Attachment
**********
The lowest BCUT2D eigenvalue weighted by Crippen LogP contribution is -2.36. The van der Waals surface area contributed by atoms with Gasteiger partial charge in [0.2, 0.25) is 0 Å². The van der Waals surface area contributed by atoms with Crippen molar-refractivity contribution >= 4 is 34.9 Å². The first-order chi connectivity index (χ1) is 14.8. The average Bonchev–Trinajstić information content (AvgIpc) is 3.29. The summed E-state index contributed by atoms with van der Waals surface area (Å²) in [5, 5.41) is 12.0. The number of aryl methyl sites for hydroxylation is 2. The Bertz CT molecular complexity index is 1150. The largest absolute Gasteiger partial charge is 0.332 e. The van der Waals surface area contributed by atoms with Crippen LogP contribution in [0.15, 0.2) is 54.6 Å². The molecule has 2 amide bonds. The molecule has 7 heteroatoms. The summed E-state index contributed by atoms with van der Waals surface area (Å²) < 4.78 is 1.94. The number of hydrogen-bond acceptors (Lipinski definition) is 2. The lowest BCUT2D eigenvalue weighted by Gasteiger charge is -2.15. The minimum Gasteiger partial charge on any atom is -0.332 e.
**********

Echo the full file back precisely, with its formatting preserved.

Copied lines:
The lowest BCUT2D eigenvalue weighted by Crippen LogP contribution is -2.36. The van der Waals surface area contributed by atoms with Gasteiger partial charge in [0.2, 0.25) is 0 Å². The van der Waals surface area contributed by atoms with Crippen molar-refractivity contribution >= 4 is 34.9 Å². The first-order chi connectivity index (χ1) is 14.8. The average Bonchev–Trinajstić information content (AvgIpc) is 3.29. The summed E-state index contributed by atoms with van der Waals surface area (Å²) in [5, 5.41) is 12.0. The number of aryl methyl sites for hydroxylation is 2. The Bertz CT molecular complexity index is 1150. The largest absolute Gasteiger partial charge is 0.332 e. The van der Waals surface area contributed by atoms with Crippen LogP contribution in [0.15, 0.2) is 54.6 Å². The molecule has 2 amide bonds. The molecule has 7 heteroatoms. The summed E-state index contributed by atoms with van der Waals surface area (Å²) < 4.78 is 1.94. The number of hydrogen-bond acceptors (Lipinski definition) is 2. The lowest BCUT2D eigenvalue weighted by Gasteiger charge is -2.15. The minimum Gasteiger partial charge on any atom is -0.332 e.